I looked at the groom, standing at the altar, anticipating the crucial cue – the arrival of the bridal party. I wonder what was running through the groom’s – all grooms’ – mind at that moment. I suspect they will ponder, “Do I really want to get married?” and “Do I really want to get married to her?”
When the door finally opens for the bride to take the first step towards the altar and when the whole congregation stands to applaud, the groom should have answers to those million dollar questions. Unfortunately, there is no phone-a-friend option. Once her hand is in his, the qualms should have evaporated; hopefully, there is no residual doubt that may haunt him. After all, marriages are not governed by the Walmart policy: if it doesn’t make you happy, you can take it back and get a new one.
I read an article in passing and there was a mention that “marriage isn’t for you”. Apparently, one does not marry to make oneself happy but to make someone else happy. So rather than thinking whether you will become happier after marrying the bride at your wedding, consider if she is the one you want to make her happy every day, after the wedding.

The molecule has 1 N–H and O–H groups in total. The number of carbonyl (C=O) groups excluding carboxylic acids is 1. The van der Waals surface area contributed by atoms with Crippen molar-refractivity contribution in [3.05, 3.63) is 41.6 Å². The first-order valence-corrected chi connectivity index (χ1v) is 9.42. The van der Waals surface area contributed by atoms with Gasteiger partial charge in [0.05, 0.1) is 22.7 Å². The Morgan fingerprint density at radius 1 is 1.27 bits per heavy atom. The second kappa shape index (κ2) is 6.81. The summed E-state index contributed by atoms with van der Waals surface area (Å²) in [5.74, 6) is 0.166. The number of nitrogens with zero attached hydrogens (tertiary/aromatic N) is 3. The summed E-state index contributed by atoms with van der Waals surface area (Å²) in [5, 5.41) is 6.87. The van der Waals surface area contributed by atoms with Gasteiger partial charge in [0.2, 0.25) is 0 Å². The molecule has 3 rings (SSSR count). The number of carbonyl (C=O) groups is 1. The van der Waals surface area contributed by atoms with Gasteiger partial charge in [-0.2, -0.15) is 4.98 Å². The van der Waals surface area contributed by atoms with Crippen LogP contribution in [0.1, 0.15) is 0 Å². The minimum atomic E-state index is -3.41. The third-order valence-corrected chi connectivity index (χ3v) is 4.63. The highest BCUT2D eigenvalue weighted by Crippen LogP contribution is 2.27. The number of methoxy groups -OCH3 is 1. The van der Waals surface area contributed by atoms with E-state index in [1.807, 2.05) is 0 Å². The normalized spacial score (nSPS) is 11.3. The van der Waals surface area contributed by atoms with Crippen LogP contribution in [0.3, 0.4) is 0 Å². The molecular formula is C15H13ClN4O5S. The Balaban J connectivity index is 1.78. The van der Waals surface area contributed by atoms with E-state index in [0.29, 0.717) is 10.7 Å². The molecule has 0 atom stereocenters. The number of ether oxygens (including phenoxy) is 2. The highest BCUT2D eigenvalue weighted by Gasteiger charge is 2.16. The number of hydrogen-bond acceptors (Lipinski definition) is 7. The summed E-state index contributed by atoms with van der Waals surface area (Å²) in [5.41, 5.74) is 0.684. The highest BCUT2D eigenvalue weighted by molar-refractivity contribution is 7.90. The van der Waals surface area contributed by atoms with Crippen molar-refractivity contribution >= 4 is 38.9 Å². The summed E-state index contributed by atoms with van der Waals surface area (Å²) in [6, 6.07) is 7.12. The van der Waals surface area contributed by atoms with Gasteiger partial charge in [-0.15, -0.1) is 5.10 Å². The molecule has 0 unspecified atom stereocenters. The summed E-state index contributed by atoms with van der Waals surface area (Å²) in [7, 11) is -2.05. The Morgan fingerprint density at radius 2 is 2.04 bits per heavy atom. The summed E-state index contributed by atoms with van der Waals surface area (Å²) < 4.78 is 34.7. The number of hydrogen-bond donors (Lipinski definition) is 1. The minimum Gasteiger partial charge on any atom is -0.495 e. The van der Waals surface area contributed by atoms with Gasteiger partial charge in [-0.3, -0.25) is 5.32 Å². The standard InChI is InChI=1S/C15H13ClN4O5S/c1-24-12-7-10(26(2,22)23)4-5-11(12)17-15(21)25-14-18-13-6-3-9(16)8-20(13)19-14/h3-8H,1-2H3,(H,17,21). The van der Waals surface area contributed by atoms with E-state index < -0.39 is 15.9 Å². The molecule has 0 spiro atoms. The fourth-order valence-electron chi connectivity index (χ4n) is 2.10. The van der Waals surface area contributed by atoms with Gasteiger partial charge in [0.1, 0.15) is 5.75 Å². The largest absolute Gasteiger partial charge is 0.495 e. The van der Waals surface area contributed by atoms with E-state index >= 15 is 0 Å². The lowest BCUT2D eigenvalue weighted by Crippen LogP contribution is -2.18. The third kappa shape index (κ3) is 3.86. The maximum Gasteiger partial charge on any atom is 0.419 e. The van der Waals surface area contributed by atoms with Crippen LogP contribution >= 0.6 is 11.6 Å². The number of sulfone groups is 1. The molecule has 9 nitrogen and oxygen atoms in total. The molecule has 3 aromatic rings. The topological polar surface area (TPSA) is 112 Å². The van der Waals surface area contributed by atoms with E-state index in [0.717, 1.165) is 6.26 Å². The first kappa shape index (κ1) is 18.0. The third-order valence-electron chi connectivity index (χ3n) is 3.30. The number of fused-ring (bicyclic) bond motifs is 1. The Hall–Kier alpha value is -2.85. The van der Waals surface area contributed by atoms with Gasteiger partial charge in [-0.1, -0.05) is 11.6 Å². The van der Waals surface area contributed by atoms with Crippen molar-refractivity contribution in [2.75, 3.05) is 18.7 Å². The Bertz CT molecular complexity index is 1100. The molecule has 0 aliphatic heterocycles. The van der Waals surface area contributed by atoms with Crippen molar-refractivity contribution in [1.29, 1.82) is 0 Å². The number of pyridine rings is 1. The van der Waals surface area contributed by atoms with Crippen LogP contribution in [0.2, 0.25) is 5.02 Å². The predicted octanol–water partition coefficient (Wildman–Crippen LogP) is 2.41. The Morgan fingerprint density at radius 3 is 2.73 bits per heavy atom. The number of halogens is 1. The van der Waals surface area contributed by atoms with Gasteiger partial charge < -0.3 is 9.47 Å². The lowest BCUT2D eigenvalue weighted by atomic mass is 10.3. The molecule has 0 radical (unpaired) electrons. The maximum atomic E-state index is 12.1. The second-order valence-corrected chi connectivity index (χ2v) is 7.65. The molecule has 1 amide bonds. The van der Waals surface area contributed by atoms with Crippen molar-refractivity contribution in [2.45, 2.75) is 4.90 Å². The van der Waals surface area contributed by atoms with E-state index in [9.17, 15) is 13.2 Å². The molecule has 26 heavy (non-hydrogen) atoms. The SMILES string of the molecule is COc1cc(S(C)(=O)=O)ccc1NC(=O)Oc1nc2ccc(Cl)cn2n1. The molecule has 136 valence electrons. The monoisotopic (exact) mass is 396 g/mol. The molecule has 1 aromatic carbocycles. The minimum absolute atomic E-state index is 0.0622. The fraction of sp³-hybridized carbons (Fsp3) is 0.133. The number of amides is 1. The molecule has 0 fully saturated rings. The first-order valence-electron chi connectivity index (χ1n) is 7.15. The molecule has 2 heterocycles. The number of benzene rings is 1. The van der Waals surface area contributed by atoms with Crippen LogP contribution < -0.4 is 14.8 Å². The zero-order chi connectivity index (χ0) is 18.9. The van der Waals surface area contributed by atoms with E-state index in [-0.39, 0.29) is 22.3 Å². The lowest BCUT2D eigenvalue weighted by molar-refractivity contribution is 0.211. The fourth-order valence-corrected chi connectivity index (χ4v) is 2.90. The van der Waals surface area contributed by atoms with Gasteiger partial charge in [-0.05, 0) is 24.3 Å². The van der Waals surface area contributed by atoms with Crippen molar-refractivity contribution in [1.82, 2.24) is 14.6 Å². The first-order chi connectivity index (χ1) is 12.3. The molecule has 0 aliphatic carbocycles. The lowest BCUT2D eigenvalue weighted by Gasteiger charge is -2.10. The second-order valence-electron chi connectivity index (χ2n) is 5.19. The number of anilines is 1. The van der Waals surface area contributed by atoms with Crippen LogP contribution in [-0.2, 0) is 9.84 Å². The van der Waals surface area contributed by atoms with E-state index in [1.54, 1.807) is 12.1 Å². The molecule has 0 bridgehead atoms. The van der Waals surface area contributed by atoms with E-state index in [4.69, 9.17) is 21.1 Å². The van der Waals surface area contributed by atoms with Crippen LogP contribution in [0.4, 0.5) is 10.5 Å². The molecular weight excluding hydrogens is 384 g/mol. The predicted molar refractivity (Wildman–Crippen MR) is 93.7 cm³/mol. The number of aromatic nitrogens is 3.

While I grasp the concepts of marriage, I never quite see that as my thing – my calling. Perhaps I have not found the right partner that I want to walk life’s journey together. But I am fine and happily walking, climbing, crawling and flying solo. So what’s wrong with me? Maybe, there is nothing wrong with me.
I have attended my fair share of wedding receptions and I am glad the invitations have slowed down. (Unfortunately, the baby shower invitations are starting to pour; but that is another story for another day.) A lot of time I see that it was really about the wedding; ironically, not the marriage. The preparations for that one big day had consumed the couple’s enormous amount of time, resources and emotions. I wonder what could have remained after. I suppose – and ideally – all that is to create a void so as to receive the joy that come happily ever after.